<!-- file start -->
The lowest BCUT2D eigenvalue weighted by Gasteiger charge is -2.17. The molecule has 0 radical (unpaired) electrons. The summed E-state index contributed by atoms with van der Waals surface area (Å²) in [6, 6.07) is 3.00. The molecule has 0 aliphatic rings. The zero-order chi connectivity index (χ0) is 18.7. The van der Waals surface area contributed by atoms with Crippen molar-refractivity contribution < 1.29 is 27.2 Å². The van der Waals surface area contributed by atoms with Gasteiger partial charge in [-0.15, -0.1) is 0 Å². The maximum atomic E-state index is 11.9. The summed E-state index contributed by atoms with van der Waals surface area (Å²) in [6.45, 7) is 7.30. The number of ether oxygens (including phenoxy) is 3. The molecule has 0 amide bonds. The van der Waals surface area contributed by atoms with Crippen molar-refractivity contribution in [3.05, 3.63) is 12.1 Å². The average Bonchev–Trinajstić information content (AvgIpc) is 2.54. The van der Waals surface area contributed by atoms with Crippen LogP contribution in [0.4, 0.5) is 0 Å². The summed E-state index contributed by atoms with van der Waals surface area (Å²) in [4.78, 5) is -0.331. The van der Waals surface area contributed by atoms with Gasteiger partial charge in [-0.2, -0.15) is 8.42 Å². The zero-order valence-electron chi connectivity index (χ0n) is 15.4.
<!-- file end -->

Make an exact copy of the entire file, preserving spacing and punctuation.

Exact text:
The lowest BCUT2D eigenvalue weighted by Gasteiger charge is -2.17. The molecule has 0 radical (unpaired) electrons. The summed E-state index contributed by atoms with van der Waals surface area (Å²) in [6, 6.07) is 3.00. The molecule has 0 aliphatic rings. The zero-order chi connectivity index (χ0) is 18.7. The van der Waals surface area contributed by atoms with Crippen molar-refractivity contribution < 1.29 is 27.2 Å². The van der Waals surface area contributed by atoms with Gasteiger partial charge in [-0.15, -0.1) is 0 Å². The maximum atomic E-state index is 11.9. The summed E-state index contributed by atoms with van der Waals surface area (Å²) in [6.45, 7) is 7.30. The number of ether oxygens (including phenoxy) is 3. The molecule has 0 amide bonds. The van der Waals surface area contributed by atoms with Crippen molar-refractivity contribution in [3.05, 3.63) is 12.1 Å². The average Bonchev–Trinajstić information content (AvgIpc) is 2.54. The van der Waals surface area contributed by atoms with Crippen LogP contribution in [0.4, 0.5) is 0 Å². The summed E-state index contributed by atoms with van der Waals surface area (Å²) in [4.78, 5) is -0.331. The van der Waals surface area contributed by atoms with Gasteiger partial charge in [-0.2, -0.15) is 8.42 Å². The zero-order valence-electron chi connectivity index (χ0n) is 15.4.